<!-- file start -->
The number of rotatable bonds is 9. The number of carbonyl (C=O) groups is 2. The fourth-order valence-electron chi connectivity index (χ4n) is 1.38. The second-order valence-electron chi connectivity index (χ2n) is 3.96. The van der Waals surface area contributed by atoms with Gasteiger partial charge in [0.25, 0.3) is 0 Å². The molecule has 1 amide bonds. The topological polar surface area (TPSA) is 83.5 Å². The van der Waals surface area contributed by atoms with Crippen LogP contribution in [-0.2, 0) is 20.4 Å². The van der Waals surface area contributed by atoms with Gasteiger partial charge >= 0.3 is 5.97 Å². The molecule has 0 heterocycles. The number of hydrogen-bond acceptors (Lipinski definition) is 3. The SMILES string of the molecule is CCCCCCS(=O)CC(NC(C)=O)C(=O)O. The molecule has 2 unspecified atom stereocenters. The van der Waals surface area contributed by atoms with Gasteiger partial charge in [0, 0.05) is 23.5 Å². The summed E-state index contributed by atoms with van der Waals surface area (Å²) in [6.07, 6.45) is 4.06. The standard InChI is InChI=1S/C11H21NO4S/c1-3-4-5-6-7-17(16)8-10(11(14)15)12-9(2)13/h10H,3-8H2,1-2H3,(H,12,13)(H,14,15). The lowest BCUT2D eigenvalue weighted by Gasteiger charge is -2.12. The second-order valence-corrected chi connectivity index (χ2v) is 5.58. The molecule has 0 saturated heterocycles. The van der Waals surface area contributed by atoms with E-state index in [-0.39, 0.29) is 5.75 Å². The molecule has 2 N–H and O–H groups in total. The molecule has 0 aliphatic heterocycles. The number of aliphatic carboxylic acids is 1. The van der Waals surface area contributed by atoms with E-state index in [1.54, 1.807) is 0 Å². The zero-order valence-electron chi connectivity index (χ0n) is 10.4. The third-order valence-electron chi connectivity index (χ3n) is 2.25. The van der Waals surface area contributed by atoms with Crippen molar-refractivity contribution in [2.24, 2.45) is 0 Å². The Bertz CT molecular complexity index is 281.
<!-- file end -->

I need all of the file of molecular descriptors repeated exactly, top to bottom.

The number of rotatable bonds is 9. The number of carbonyl (C=O) groups is 2. The fourth-order valence-electron chi connectivity index (χ4n) is 1.38. The second-order valence-electron chi connectivity index (χ2n) is 3.96. The van der Waals surface area contributed by atoms with Gasteiger partial charge in [0.25, 0.3) is 0 Å². The molecule has 1 amide bonds. The topological polar surface area (TPSA) is 83.5 Å². The van der Waals surface area contributed by atoms with Crippen LogP contribution in [-0.2, 0) is 20.4 Å². The van der Waals surface area contributed by atoms with Gasteiger partial charge >= 0.3 is 5.97 Å². The molecule has 0 heterocycles. The number of hydrogen-bond acceptors (Lipinski definition) is 3. The SMILES string of the molecule is CCCCCCS(=O)CC(NC(C)=O)C(=O)O. The molecule has 2 unspecified atom stereocenters. The van der Waals surface area contributed by atoms with Gasteiger partial charge in [0, 0.05) is 23.5 Å². The summed E-state index contributed by atoms with van der Waals surface area (Å²) in [6.07, 6.45) is 4.06. The standard InChI is InChI=1S/C11H21NO4S/c1-3-4-5-6-7-17(16)8-10(11(14)15)12-9(2)13/h10H,3-8H2,1-2H3,(H,12,13)(H,14,15). The lowest BCUT2D eigenvalue weighted by Gasteiger charge is -2.12. The second-order valence-corrected chi connectivity index (χ2v) is 5.58. The molecule has 0 saturated heterocycles. The van der Waals surface area contributed by atoms with E-state index in [-0.39, 0.29) is 5.75 Å². The molecule has 2 N–H and O–H groups in total. The molecule has 0 aliphatic heterocycles. The number of aliphatic carboxylic acids is 1. The van der Waals surface area contributed by atoms with E-state index in [1.54, 1.807) is 0 Å². The zero-order valence-electron chi connectivity index (χ0n) is 10.4. The third-order valence-electron chi connectivity index (χ3n) is 2.25. The van der Waals surface area contributed by atoms with Crippen molar-refractivity contribution in [2.24, 2.45) is 0 Å². The Bertz CT molecular complexity index is 281.